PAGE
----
On May 1, 2023, the Supreme Court of the United States (SCOTUS) agreed to hear a case that places the landmark Chevron (1984) decision directly at issue. In Loper Bright Enterprises v Raimondo, SCOTUS Dkt. No. 22-451, the SCOTUS will decide whether to overrule Chevron (1984), thereby excising significant power and authority from federal administrative agencies like the IRS and EPA. The Loper public docket can be found here.
Loper, in fact, could serve as the catalyst this country needs in order to return to some semblance of balance among the three branches of our government. Notably, Associate Justice Hon. Ketanji Brown Jackson will not take part in the SCOTUS’s resolution of Loper because Justice Jackson heard oral argument by these parties in this case in her former role as a judge on the District of Columbia Court of Appeals.
The SCOTUS ruling in Chevron (1984) directed all courts in the nation to afford administrative agencies, run by contractors and unelected bureaucrats, great deference when issues involving administrative regulations based on statutory interpretation came before them. Chevron stands for the notion that complex and even unworkable regulatory schemes designed by bureaucrats are somehow an acceptable exercise of power by the Executive branch.
Our system of checks and balances has undoubtedly gone haywire since, at least, the Obama administration when the Executive branch irrefutably took great advantage of the Chevron Doctrine by conferring nearly unlimited authority to federal agencies to enact regulations, no matter the complexity, foolishness, or impractical nature, in a manner so convoluted as to become impossible to unwind.
The Chevron Doctrine has been viewed as the key reason for the modern regulatory state and as an affront to our Separation of Powers Doctrine. Indeed, affording great leeway to administrative agencies like CMS, the IRS, and the EPA, has led to an ungodly expansion of regulations, including those with civil and criminal penalties, and now here we are, living in a bloated bureaucratic administrative state that neither courts nor Congress is capable of correcting with the Chevron Doctrine in place.
Ready and willing to finally decide the viability of the Chevron Doctrine in American jurisprudence, the SCOTUS limited the issue in Loper to the following question presented:
“Whether the [Supreme] Court should overrule Chevron or at least clarify that statutory silence concerning controversial powers expressly but narrowly granted elsewhere in the statute does not constitute an ambiguity requiring deference to the agency.”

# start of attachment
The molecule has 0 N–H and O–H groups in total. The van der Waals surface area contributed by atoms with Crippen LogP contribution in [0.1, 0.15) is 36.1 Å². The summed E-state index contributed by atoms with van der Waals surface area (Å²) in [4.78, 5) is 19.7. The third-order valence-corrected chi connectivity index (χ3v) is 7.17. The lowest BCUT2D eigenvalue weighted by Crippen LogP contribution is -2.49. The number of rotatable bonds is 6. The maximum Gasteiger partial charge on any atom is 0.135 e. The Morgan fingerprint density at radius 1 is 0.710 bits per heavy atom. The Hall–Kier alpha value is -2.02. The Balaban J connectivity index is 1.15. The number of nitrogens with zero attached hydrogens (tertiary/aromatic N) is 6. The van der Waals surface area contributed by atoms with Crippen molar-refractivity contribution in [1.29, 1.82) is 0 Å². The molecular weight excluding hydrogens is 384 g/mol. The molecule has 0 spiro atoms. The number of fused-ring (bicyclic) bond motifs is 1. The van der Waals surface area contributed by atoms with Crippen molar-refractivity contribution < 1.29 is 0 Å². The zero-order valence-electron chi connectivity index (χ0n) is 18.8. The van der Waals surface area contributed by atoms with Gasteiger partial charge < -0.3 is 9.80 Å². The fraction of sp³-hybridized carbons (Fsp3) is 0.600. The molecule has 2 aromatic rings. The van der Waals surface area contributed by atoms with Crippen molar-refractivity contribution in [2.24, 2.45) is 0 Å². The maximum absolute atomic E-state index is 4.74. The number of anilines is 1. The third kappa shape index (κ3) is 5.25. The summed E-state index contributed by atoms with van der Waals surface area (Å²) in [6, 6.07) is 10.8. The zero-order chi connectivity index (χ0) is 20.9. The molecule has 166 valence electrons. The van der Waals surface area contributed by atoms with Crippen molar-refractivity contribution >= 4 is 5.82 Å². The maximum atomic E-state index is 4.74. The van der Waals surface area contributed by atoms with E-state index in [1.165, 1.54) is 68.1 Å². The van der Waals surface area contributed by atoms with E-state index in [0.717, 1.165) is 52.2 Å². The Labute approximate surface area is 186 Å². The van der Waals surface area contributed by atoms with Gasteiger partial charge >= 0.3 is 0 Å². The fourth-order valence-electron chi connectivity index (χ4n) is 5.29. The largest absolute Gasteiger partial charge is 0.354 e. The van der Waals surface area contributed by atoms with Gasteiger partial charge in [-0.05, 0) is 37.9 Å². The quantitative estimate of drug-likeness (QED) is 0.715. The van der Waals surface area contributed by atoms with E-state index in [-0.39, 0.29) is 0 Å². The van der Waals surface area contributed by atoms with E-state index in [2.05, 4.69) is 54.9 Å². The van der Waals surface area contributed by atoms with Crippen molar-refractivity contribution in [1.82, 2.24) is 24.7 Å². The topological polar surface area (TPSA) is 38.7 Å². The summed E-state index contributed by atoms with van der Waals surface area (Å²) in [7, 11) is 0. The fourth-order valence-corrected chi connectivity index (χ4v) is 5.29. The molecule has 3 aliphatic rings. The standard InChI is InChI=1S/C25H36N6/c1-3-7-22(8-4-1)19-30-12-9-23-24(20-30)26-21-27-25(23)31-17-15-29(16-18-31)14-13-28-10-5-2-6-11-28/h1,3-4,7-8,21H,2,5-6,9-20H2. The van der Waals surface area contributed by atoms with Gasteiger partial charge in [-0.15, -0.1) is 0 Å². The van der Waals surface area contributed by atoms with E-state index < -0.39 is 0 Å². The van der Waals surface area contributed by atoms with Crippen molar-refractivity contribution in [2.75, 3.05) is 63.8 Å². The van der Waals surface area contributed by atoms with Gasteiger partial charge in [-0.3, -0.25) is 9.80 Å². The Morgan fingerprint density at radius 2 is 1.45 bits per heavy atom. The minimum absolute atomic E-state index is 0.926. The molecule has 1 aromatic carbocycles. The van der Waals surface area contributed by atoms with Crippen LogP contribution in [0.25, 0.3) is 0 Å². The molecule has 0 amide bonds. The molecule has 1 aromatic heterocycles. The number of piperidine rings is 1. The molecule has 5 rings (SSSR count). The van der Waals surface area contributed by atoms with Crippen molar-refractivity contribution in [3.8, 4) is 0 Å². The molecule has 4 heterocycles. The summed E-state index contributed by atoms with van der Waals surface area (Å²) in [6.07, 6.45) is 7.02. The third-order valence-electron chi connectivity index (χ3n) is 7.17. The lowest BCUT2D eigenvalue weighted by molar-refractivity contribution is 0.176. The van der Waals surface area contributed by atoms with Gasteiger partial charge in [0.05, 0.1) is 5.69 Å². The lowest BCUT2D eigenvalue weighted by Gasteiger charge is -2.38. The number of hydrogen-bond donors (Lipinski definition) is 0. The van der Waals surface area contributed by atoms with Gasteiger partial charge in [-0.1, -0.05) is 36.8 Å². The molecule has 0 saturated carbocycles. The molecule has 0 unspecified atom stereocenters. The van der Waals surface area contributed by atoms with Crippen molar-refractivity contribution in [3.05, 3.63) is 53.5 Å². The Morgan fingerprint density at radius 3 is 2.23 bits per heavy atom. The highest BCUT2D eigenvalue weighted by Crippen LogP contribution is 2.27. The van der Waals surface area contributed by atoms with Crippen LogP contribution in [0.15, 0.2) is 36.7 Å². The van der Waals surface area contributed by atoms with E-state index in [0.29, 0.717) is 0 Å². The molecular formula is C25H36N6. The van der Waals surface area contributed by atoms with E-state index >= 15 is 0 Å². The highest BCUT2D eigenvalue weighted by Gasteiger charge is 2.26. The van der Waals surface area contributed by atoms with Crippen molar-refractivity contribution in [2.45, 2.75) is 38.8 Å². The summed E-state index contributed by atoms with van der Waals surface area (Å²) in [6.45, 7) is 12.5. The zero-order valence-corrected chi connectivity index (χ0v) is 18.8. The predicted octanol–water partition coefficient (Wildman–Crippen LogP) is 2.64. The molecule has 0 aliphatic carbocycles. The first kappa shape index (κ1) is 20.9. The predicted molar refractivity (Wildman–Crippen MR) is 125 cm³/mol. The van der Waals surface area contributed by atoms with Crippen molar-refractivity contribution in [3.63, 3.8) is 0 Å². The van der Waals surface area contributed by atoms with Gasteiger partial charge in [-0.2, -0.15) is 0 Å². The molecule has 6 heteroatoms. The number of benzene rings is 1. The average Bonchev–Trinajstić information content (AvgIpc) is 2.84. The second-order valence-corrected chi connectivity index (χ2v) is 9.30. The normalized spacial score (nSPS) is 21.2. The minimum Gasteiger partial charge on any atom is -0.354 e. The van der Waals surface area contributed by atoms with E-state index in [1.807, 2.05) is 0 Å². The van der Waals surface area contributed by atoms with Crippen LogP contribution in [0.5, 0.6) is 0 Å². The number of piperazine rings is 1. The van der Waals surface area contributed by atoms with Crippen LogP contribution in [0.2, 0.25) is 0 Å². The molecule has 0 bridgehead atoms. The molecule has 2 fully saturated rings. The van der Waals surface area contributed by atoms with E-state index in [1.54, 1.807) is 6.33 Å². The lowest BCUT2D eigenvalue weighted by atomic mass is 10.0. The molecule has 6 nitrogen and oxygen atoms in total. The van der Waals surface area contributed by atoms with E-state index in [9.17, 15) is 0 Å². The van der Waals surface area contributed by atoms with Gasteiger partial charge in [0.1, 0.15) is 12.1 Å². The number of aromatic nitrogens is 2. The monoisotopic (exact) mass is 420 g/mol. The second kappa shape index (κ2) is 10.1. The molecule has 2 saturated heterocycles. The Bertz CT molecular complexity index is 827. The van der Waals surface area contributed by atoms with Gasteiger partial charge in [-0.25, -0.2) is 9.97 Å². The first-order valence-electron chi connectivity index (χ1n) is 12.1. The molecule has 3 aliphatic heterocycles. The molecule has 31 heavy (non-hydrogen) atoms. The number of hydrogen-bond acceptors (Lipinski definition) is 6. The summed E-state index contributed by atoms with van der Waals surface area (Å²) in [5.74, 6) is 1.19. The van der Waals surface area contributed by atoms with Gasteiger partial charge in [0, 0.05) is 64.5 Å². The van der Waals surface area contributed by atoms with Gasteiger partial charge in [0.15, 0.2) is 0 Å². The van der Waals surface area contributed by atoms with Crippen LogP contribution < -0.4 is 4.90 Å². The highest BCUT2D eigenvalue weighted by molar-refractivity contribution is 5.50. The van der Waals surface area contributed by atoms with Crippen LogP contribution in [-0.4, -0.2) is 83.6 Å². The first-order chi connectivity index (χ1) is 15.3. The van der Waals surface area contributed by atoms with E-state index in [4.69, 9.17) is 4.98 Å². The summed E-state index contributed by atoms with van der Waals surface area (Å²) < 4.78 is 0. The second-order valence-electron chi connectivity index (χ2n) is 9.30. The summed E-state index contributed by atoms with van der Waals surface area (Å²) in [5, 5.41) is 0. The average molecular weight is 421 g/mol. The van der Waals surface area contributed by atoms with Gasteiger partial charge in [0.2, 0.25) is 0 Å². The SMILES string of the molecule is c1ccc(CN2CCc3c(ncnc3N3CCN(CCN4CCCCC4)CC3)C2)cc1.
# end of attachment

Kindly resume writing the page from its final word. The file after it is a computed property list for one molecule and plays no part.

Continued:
For all those interested in how the SCOTUS might decide Loper and whether our Separation of Powers Doctrine will be preserved by limiting bureaucratic rulemaking, Associate Justice Hon. Neil Gorsuch took the Chevron Doctrine to task last year in a well-reasoned formidable dissent to an order denying certiorari in Buffington v McDonough, SCOTUS Dkt. No. 21-972 (petition denied) explaining,
Under a broad reading of Chevron…we tell those who come before us to go ask a bureaucrat. In the process, we introduce into judicial proceedings a systematic bias toward one of the parties. Nor do we exhibit bias in favor of just any party. We place a finger on the scales of justice in favor of the most powerful of litigants, the federal government, and against everyone else.
Associate Justice Gorsuch went further, bringing to light how the Chevron Doctrine undermines our Separation of Powers Doctrine, stating,
As some tell it, Chevron effected a revolution in 1984. As the story goes, the decision overthrew all that came before and enshrined a new rule requiring courts to defer to Executive Branch interpretations of the law. No longer did executive officials have to be right about the law’s meaning to prevail in court—all they had to do was point to some relevant statutory ambiguity or silence and avoid being egregiously wrong.
We, at America’s Future, do not think bureaucrats should run our country. We did not elect federal contractors and lifelong government employees, yet we continue to live by the rules they draft. This very notion contravenes the American way of life; it disregards oaur three-branch system of government; it undercuts important legal principles; and it flies in the face of our God-given inalienable rights to life, liberty, and the pursuit of happiness. We hope the SCOTUS follows the lead of the Hon. Neill Gorsuch in his 2022 dissent and overrules Chevron as expeditiously as possible.